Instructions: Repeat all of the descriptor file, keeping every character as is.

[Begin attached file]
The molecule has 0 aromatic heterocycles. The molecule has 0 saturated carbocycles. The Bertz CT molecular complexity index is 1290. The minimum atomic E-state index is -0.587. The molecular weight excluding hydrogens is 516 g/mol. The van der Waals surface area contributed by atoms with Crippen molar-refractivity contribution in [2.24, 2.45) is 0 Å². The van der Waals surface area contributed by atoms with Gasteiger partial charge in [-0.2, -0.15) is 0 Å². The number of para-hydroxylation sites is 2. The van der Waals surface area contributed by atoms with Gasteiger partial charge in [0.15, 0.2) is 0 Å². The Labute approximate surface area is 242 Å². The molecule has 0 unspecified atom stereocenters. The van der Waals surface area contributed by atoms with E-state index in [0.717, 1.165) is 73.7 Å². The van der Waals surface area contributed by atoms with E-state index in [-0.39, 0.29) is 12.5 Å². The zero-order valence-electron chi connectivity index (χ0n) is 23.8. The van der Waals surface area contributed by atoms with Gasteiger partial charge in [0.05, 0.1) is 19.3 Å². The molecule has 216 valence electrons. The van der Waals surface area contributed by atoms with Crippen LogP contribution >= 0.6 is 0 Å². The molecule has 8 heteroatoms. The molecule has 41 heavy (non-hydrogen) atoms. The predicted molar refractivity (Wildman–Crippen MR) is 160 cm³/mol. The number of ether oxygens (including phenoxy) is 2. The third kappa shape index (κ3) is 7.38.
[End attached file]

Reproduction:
The molecule has 0 aromatic heterocycles. The molecule has 0 saturated carbocycles. The Bertz CT molecular complexity index is 1290. The minimum atomic E-state index is -0.587. The molecular weight excluding hydrogens is 516 g/mol. The van der Waals surface area contributed by atoms with Crippen molar-refractivity contribution in [2.24, 2.45) is 0 Å². The van der Waals surface area contributed by atoms with Gasteiger partial charge in [-0.2, -0.15) is 0 Å². The number of para-hydroxylation sites is 2. The van der Waals surface area contributed by atoms with Gasteiger partial charge in [0.15, 0.2) is 0 Å². The Labute approximate surface area is 242 Å². The molecule has 0 unspecified atom stereocenters. The van der Waals surface area contributed by atoms with E-state index in [0.717, 1.165) is 73.7 Å². The van der Waals surface area contributed by atoms with E-state index in [-0.39, 0.29) is 12.5 Å². The zero-order valence-electron chi connectivity index (χ0n) is 23.8. The van der Waals surface area contributed by atoms with Gasteiger partial charge in [0.05, 0.1) is 19.3 Å². The molecule has 216 valence electrons. The van der Waals surface area contributed by atoms with Crippen LogP contribution >= 0.6 is 0 Å². The molecule has 8 heteroatoms. The molecule has 41 heavy (non-hydrogen) atoms. The predicted molar refractivity (Wildman–Crippen MR) is 160 cm³/mol. The number of ether oxygens (including phenoxy) is 2. The third kappa shape index (κ3) is 7.38.